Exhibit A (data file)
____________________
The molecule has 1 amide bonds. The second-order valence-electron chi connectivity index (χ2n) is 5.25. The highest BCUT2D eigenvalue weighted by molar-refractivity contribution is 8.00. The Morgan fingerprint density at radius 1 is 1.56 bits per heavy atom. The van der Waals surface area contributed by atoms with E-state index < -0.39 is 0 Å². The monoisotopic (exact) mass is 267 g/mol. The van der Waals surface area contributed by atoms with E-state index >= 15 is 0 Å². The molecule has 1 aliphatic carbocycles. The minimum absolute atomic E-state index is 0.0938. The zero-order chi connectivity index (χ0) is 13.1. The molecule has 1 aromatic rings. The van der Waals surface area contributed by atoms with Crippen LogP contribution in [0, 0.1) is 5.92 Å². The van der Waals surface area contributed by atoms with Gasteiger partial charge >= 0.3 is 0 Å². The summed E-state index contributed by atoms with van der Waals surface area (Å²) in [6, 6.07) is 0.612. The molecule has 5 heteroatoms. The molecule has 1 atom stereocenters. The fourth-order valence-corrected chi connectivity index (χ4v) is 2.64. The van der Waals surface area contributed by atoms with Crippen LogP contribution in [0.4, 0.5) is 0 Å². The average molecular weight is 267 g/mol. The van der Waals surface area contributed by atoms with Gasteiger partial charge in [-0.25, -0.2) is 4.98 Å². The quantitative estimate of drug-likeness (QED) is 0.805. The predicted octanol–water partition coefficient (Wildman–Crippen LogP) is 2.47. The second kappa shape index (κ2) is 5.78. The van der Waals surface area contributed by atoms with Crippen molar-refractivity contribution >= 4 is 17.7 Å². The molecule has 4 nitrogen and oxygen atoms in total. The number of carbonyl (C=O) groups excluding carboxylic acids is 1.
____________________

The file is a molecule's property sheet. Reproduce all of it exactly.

The molecule has 1 amide bonds. The second-order valence-electron chi connectivity index (χ2n) is 5.25. The highest BCUT2D eigenvalue weighted by molar-refractivity contribution is 8.00. The Morgan fingerprint density at radius 1 is 1.56 bits per heavy atom. The van der Waals surface area contributed by atoms with E-state index < -0.39 is 0 Å². The monoisotopic (exact) mass is 267 g/mol. The van der Waals surface area contributed by atoms with E-state index >= 15 is 0 Å². The molecule has 1 aliphatic carbocycles. The minimum absolute atomic E-state index is 0.0938. The zero-order chi connectivity index (χ0) is 13.1. The molecule has 1 aromatic rings. The van der Waals surface area contributed by atoms with Crippen LogP contribution in [0, 0.1) is 5.92 Å². The van der Waals surface area contributed by atoms with Gasteiger partial charge >= 0.3 is 0 Å². The summed E-state index contributed by atoms with van der Waals surface area (Å²) in [6, 6.07) is 0.612. The molecule has 5 heteroatoms. The molecule has 1 atom stereocenters. The fourth-order valence-corrected chi connectivity index (χ4v) is 2.64. The van der Waals surface area contributed by atoms with Crippen LogP contribution in [0.4, 0.5) is 0 Å². The average molecular weight is 267 g/mol. The van der Waals surface area contributed by atoms with Gasteiger partial charge in [-0.25, -0.2) is 4.98 Å². The quantitative estimate of drug-likeness (QED) is 0.805. The predicted octanol–water partition coefficient (Wildman–Crippen LogP) is 2.47. The second kappa shape index (κ2) is 5.78. The van der Waals surface area contributed by atoms with Crippen molar-refractivity contribution >= 4 is 17.7 Å². The molecule has 4 nitrogen and oxygen atoms in total. The number of carbonyl (C=O) groups excluding carboxylic acids is 1.